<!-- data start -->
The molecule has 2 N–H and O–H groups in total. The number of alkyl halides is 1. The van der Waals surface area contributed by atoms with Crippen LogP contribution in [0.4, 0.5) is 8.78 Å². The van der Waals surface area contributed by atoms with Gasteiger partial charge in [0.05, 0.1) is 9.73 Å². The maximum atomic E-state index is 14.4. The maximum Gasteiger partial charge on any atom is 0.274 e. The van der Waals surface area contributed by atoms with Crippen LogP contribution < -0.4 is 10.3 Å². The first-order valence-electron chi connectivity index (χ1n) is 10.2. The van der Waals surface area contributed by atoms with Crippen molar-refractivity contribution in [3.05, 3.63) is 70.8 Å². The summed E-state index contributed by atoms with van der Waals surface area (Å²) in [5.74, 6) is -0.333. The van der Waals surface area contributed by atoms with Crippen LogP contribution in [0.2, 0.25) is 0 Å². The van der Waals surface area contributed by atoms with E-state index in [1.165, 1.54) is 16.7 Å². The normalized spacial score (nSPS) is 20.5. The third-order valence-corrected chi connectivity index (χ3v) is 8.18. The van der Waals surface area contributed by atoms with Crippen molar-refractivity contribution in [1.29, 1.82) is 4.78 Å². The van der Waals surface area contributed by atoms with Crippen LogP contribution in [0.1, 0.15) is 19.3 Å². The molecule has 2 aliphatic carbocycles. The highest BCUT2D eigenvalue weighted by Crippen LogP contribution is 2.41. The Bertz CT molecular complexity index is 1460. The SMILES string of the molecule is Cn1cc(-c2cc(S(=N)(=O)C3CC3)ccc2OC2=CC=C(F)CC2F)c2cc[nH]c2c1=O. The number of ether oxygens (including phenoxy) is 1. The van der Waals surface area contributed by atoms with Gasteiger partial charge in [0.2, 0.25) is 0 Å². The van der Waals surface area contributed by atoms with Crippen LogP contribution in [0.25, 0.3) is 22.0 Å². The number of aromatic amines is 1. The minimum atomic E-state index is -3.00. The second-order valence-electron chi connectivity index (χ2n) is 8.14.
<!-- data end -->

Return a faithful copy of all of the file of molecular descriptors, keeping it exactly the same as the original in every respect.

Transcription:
The molecule has 2 N–H and O–H groups in total. The number of alkyl halides is 1. The van der Waals surface area contributed by atoms with Crippen LogP contribution in [0.4, 0.5) is 8.78 Å². The van der Waals surface area contributed by atoms with Gasteiger partial charge in [0.05, 0.1) is 9.73 Å². The maximum atomic E-state index is 14.4. The maximum Gasteiger partial charge on any atom is 0.274 e. The van der Waals surface area contributed by atoms with Crippen LogP contribution < -0.4 is 10.3 Å². The first-order valence-electron chi connectivity index (χ1n) is 10.2. The van der Waals surface area contributed by atoms with Crippen molar-refractivity contribution in [3.05, 3.63) is 70.8 Å². The summed E-state index contributed by atoms with van der Waals surface area (Å²) in [5.74, 6) is -0.333. The van der Waals surface area contributed by atoms with Crippen LogP contribution in [0.2, 0.25) is 0 Å². The van der Waals surface area contributed by atoms with E-state index in [1.165, 1.54) is 16.7 Å². The normalized spacial score (nSPS) is 20.5. The third-order valence-corrected chi connectivity index (χ3v) is 8.18. The van der Waals surface area contributed by atoms with Crippen molar-refractivity contribution in [1.29, 1.82) is 4.78 Å². The van der Waals surface area contributed by atoms with Crippen LogP contribution in [0.1, 0.15) is 19.3 Å². The molecule has 2 aliphatic carbocycles. The highest BCUT2D eigenvalue weighted by Crippen LogP contribution is 2.41. The Bertz CT molecular complexity index is 1460. The SMILES string of the molecule is Cn1cc(-c2cc(S(=N)(=O)C3CC3)ccc2OC2=CC=C(F)CC2F)c2cc[nH]c2c1=O. The number of ether oxygens (including phenoxy) is 1. The van der Waals surface area contributed by atoms with Gasteiger partial charge in [0.2, 0.25) is 0 Å². The van der Waals surface area contributed by atoms with Crippen LogP contribution in [0.25, 0.3) is 22.0 Å². The number of aromatic amines is 1. The minimum atomic E-state index is -3.00. The second-order valence-electron chi connectivity index (χ2n) is 8.14.